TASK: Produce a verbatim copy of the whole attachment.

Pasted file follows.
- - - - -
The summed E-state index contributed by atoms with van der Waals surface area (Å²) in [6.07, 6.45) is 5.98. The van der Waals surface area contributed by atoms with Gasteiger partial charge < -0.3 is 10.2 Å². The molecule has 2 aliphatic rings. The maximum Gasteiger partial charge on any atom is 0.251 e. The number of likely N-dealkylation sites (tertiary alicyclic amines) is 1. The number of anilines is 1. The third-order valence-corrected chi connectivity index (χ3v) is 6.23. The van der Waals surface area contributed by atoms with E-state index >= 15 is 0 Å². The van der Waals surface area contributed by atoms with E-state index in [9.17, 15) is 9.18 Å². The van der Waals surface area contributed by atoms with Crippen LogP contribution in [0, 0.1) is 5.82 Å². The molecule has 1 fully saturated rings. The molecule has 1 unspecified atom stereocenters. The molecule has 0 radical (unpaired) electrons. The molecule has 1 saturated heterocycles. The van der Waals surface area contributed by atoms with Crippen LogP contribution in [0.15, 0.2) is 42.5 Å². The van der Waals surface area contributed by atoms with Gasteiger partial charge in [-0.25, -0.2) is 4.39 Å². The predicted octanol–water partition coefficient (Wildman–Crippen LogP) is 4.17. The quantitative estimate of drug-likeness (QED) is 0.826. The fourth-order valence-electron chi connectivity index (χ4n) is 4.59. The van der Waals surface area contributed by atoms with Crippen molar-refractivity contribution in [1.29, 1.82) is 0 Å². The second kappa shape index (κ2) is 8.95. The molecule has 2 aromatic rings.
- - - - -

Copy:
The summed E-state index contributed by atoms with van der Waals surface area (Å²) in [6.07, 6.45) is 5.98. The van der Waals surface area contributed by atoms with Gasteiger partial charge < -0.3 is 10.2 Å². The molecule has 2 aliphatic rings. The maximum Gasteiger partial charge on any atom is 0.251 e. The number of likely N-dealkylation sites (tertiary alicyclic amines) is 1. The number of anilines is 1. The third-order valence-corrected chi connectivity index (χ3v) is 6.23. The van der Waals surface area contributed by atoms with E-state index >= 15 is 0 Å². The van der Waals surface area contributed by atoms with E-state index in [9.17, 15) is 9.18 Å². The van der Waals surface area contributed by atoms with Crippen LogP contribution in [0, 0.1) is 5.82 Å². The molecule has 1 fully saturated rings. The molecule has 1 unspecified atom stereocenters. The molecule has 0 radical (unpaired) electrons. The molecule has 1 saturated heterocycles. The van der Waals surface area contributed by atoms with Crippen LogP contribution in [0.15, 0.2) is 42.5 Å². The van der Waals surface area contributed by atoms with Gasteiger partial charge in [-0.25, -0.2) is 4.39 Å². The predicted octanol–water partition coefficient (Wildman–Crippen LogP) is 4.17. The quantitative estimate of drug-likeness (QED) is 0.826. The fourth-order valence-electron chi connectivity index (χ4n) is 4.59. The van der Waals surface area contributed by atoms with Crippen molar-refractivity contribution in [1.29, 1.82) is 0 Å². The second kappa shape index (κ2) is 8.95. The molecule has 2 aromatic rings.